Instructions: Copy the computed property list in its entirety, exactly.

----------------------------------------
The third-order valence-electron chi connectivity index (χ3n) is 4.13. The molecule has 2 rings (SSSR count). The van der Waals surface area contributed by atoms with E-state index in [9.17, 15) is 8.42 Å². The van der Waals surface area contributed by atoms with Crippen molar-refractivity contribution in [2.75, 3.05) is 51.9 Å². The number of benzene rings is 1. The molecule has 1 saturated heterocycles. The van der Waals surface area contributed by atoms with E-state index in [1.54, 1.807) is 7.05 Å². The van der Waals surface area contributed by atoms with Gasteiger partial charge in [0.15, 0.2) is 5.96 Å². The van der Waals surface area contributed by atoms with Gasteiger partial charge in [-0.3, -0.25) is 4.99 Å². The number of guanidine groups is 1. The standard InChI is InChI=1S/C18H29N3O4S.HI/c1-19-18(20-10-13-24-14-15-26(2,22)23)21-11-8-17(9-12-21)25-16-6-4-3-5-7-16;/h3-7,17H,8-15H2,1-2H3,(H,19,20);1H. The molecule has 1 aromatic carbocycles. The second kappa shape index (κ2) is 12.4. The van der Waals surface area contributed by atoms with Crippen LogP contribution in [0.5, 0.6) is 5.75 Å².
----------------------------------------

The third-order valence-electron chi connectivity index (χ3n) is 4.13. The molecule has 2 rings (SSSR count). The van der Waals surface area contributed by atoms with E-state index in [9.17, 15) is 8.42 Å². The van der Waals surface area contributed by atoms with Crippen molar-refractivity contribution in [2.75, 3.05) is 51.9 Å². The number of benzene rings is 1. The molecule has 1 saturated heterocycles. The van der Waals surface area contributed by atoms with E-state index in [1.54, 1.807) is 7.05 Å². The van der Waals surface area contributed by atoms with Gasteiger partial charge in [0.15, 0.2) is 5.96 Å². The van der Waals surface area contributed by atoms with Gasteiger partial charge in [-0.3, -0.25) is 4.99 Å². The number of guanidine groups is 1. The standard InChI is InChI=1S/C18H29N3O4S.HI/c1-19-18(20-10-13-24-14-15-26(2,22)23)21-11-8-17(9-12-21)25-16-6-4-3-5-7-16;/h3-7,17H,8-15H2,1-2H3,(H,19,20);1H. The molecule has 1 aromatic carbocycles. The second kappa shape index (κ2) is 12.4. The van der Waals surface area contributed by atoms with Crippen LogP contribution in [0.5, 0.6) is 5.75 Å².